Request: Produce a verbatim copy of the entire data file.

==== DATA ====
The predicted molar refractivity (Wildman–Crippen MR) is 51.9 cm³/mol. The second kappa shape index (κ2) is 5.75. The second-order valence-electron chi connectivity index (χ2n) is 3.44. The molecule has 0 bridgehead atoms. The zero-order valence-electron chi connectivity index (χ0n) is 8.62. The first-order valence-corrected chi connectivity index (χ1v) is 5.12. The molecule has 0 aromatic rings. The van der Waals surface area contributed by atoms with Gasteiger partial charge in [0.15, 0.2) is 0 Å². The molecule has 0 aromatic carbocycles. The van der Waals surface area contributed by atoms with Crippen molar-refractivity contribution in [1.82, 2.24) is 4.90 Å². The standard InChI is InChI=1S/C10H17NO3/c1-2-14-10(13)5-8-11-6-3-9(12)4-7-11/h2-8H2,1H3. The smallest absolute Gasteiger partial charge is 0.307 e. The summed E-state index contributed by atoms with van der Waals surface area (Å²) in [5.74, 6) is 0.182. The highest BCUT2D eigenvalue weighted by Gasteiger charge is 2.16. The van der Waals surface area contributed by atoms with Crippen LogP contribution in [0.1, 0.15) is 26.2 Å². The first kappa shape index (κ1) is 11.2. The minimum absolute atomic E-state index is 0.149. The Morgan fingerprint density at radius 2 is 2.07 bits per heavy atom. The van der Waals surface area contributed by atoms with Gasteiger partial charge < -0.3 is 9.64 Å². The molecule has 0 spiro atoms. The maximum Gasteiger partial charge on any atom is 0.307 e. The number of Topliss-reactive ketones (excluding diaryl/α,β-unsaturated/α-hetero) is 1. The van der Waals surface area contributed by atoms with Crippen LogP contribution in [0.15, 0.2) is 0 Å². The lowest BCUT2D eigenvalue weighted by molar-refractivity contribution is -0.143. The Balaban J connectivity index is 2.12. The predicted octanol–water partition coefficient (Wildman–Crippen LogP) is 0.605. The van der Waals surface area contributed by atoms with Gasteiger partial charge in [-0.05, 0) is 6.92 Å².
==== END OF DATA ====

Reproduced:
The predicted molar refractivity (Wildman–Crippen MR) is 51.9 cm³/mol. The second kappa shape index (κ2) is 5.75. The second-order valence-electron chi connectivity index (χ2n) is 3.44. The molecule has 0 bridgehead atoms. The zero-order valence-electron chi connectivity index (χ0n) is 8.62. The first-order valence-corrected chi connectivity index (χ1v) is 5.12. The molecule has 0 aromatic rings. The van der Waals surface area contributed by atoms with Gasteiger partial charge in [0.15, 0.2) is 0 Å². The molecule has 0 aromatic carbocycles. The van der Waals surface area contributed by atoms with Crippen molar-refractivity contribution in [1.82, 2.24) is 4.90 Å². The standard InChI is InChI=1S/C10H17NO3/c1-2-14-10(13)5-8-11-6-3-9(12)4-7-11/h2-8H2,1H3. The smallest absolute Gasteiger partial charge is 0.307 e. The summed E-state index contributed by atoms with van der Waals surface area (Å²) in [5.74, 6) is 0.182. The highest BCUT2D eigenvalue weighted by Gasteiger charge is 2.16. The van der Waals surface area contributed by atoms with Crippen LogP contribution in [0.1, 0.15) is 26.2 Å². The first kappa shape index (κ1) is 11.2. The minimum absolute atomic E-state index is 0.149. The Morgan fingerprint density at radius 2 is 2.07 bits per heavy atom. The van der Waals surface area contributed by atoms with Gasteiger partial charge < -0.3 is 9.64 Å². The molecule has 0 spiro atoms. The maximum Gasteiger partial charge on any atom is 0.307 e. The number of Topliss-reactive ketones (excluding diaryl/α,β-unsaturated/α-hetero) is 1. The van der Waals surface area contributed by atoms with Crippen LogP contribution in [0.15, 0.2) is 0 Å². The lowest BCUT2D eigenvalue weighted by molar-refractivity contribution is -0.143. The Balaban J connectivity index is 2.12. The predicted octanol–water partition coefficient (Wildman–Crippen LogP) is 0.605. The van der Waals surface area contributed by atoms with Gasteiger partial charge in [-0.05, 0) is 6.92 Å².